Here I am again, this time directly from Africa, so this newsletter is about news from the ventures: the first candidate from our new cohort is funded, and our first generation businesses are establishing themselves in the market. Things are moving!


Of course, we have not yet collected the €1 million in investment donations planned for this year. On the other hand, our ventures are urgently waiting for money to grow further. When I was in Nairobi last week, we found a good way to fund a venture anyway. I had written before about Marbi Agric, which offers credit-financed seeds to smallholder farmers and combines this with insurance packages and group loans to minimize risk for all involved. Bernadette Mwanza’s business is already growing profitably (last year they grew from 3,000 to 5,000 customers), and she has received her first commercial loans – but without collateral, 10,000 euros is always the limit. So we decided to give her an interest-free loan of 50,000 euros over six months so that she can start the new planting period. If we are successful with our fundraising for her in the meantime, we will convert the loan into an equity investment. If not, she pays it back in the fall, and we use it to pay our team’s salaries. There remains a risk of default, of course, but Bernadette has proven in recent years that she delivers what she promises.

The beauty of our approach, I think, is that different elements feed into each other. Right after Bernadette, I met Oliver Obwana, the CEO of Full Spoon: they produce peanut butter in mini sizes and distribute it in slums to contribute to healthy nutrition (peanuts contain about 50% protein). The demand for these mini-sizes is huge: when my colleague Lynn and I were in the Kimera slum of Nairobi in November, 7 out of 10 kiosk owners wanted to stock the product immediately. The only thing is, Oliver has a cash flow problem and can only sell for cash; the kiosk owners, on the other hand, take one to two weeks to sell and then pay for the products. We agreed with Full Spoon on a small test budget of 1,000 euros, which they can use to offer longer payment terms. If this indeed leads to more kiosks listing the product, Marbi Agric comes into play: they supply Full Spoon with peanuts and can wait a little longer for their money in the future thanks to our credit, which in turn helps Full Spoon to relieve their customers and thus build distribution.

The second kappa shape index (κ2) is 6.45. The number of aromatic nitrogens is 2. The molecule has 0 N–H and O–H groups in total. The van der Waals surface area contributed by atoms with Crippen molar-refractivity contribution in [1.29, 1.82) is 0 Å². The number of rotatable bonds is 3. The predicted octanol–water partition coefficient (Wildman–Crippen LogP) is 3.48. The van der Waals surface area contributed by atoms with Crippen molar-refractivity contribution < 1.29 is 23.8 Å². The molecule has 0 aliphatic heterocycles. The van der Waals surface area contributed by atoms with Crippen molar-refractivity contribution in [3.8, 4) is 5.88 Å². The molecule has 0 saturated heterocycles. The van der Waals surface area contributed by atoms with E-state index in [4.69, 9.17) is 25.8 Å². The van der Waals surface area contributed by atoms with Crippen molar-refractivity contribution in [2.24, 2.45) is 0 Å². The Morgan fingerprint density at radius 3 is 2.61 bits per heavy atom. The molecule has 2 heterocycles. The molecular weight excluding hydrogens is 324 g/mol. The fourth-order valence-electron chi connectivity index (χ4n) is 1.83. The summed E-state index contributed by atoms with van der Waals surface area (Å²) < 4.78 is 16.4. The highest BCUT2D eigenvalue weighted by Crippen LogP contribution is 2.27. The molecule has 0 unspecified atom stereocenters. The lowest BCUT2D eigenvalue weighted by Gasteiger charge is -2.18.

By the way, this example shows that every donation helps: already with 1,000 Euro we can help a company to develop and test a new distribution strategy. If you are convinced: We are happy about every donation (see donation button at the top)!


While the new cohort is slowly getting off the ground, things have also been happening with our first cohort. Right now I’m in Ethiopia celebrating the registration of our clay stove business with the team there: after an incredibly long time, the company has finally been registered and bears the amazingly uninspiring (but legally mandated) name Impacc Clay Stove Manufacturing PLC. Unlike our other businesses, where we invest in existing startups, here we founded the company ourselves and are now involving local entrepreneurs step by step. The product we bring in is good: just last week, the Ethiopian Ministry of Energy officially confirmed that it is the most energy-efficient biomass stove in all of Ethiopia – selling for 5 Euros, while the second best is a product imported from Asia that sells for 100 Euros. That’s something to work with! Yesterday, when I was in Awash in the Afar region near Somalia, I saw the first stoves in use: Maserat, a mother of two, switched to the stove two months ago, and now cooks faster and “harvests” so much charcoal that she can fire her charcoal stove (used to make coffee, for example) completely without outside coal. Her neighbor has calculated that she saves 20 cents a day on firewood – that doesn’t sound like much, but for someone who lives on 2 euros a day, it’s actually quite a lot; and besides, it recoups the initial cost of the stove after a month. All this is good news, but of course there is still a lot to do: the next challenge is to make appropriate firewood – cut into small pieces and dried – available to customers, either through cooperations with wood traders or through our own sales activities. Whether and how we succeed – more about that next time.

A final question before I leave you: would you like to read more about our ventures in the newsletters? Should they be shorter, longer, less frequent, more frequent? In any case, I invite you to follow us on LinkedIn (see button with symbol on the right) for short updates on our activities every now and then.

Stay safe, Till